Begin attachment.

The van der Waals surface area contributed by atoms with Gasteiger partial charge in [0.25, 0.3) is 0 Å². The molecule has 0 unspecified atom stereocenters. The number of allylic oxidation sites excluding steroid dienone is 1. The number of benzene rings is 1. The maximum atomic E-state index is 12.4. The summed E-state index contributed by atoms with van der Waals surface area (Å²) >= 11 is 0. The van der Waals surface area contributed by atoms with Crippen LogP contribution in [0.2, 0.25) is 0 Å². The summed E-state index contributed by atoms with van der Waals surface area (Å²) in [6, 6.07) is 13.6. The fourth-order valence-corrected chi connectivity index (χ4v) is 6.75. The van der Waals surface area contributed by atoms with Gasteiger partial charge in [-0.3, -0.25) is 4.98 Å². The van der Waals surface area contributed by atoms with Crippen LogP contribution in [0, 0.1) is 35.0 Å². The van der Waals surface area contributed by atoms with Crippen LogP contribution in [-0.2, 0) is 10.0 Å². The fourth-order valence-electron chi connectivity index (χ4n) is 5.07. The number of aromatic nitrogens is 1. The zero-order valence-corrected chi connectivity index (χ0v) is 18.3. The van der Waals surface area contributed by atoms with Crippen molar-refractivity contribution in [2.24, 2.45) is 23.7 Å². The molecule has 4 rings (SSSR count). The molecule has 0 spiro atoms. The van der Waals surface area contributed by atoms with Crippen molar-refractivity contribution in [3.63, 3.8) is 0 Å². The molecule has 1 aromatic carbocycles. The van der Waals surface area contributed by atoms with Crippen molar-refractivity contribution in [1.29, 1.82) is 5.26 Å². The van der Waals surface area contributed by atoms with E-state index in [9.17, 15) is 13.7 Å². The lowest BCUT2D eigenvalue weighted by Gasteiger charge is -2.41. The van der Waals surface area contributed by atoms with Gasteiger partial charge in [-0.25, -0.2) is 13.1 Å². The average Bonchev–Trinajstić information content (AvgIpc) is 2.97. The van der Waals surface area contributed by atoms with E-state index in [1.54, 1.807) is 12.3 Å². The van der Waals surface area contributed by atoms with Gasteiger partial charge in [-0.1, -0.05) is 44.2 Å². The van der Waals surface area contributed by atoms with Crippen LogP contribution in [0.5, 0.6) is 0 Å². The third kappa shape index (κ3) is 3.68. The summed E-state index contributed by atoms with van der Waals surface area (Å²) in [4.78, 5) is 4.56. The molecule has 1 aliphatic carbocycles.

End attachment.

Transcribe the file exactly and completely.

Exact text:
The van der Waals surface area contributed by atoms with Gasteiger partial charge in [0.25, 0.3) is 0 Å². The molecule has 0 unspecified atom stereocenters. The number of allylic oxidation sites excluding steroid dienone is 1. The number of benzene rings is 1. The maximum atomic E-state index is 12.4. The summed E-state index contributed by atoms with van der Waals surface area (Å²) >= 11 is 0. The van der Waals surface area contributed by atoms with Crippen LogP contribution in [0.2, 0.25) is 0 Å². The summed E-state index contributed by atoms with van der Waals surface area (Å²) in [6, 6.07) is 13.6. The fourth-order valence-corrected chi connectivity index (χ4v) is 6.75. The van der Waals surface area contributed by atoms with Gasteiger partial charge in [-0.3, -0.25) is 4.98 Å². The van der Waals surface area contributed by atoms with Crippen LogP contribution in [0, 0.1) is 35.0 Å². The van der Waals surface area contributed by atoms with Crippen LogP contribution in [-0.2, 0) is 10.0 Å². The fourth-order valence-electron chi connectivity index (χ4n) is 5.07. The number of aromatic nitrogens is 1. The zero-order valence-corrected chi connectivity index (χ0v) is 18.3. The van der Waals surface area contributed by atoms with Crippen molar-refractivity contribution in [2.24, 2.45) is 23.7 Å². The molecule has 4 rings (SSSR count). The molecule has 0 spiro atoms. The van der Waals surface area contributed by atoms with Crippen molar-refractivity contribution in [3.63, 3.8) is 0 Å². The molecule has 1 aromatic carbocycles. The van der Waals surface area contributed by atoms with Crippen molar-refractivity contribution in [1.29, 1.82) is 5.26 Å². The van der Waals surface area contributed by atoms with E-state index in [9.17, 15) is 13.7 Å². The lowest BCUT2D eigenvalue weighted by Gasteiger charge is -2.41. The van der Waals surface area contributed by atoms with Gasteiger partial charge in [-0.25, -0.2) is 13.1 Å². The average Bonchev–Trinajstić information content (AvgIpc) is 2.97. The van der Waals surface area contributed by atoms with E-state index in [1.54, 1.807) is 12.3 Å². The van der Waals surface area contributed by atoms with Gasteiger partial charge in [-0.1, -0.05) is 44.2 Å². The van der Waals surface area contributed by atoms with Crippen LogP contribution in [0.5, 0.6) is 0 Å². The third kappa shape index (κ3) is 3.68. The summed E-state index contributed by atoms with van der Waals surface area (Å²) in [4.78, 5) is 4.56. The molecule has 1 aliphatic carbocycles.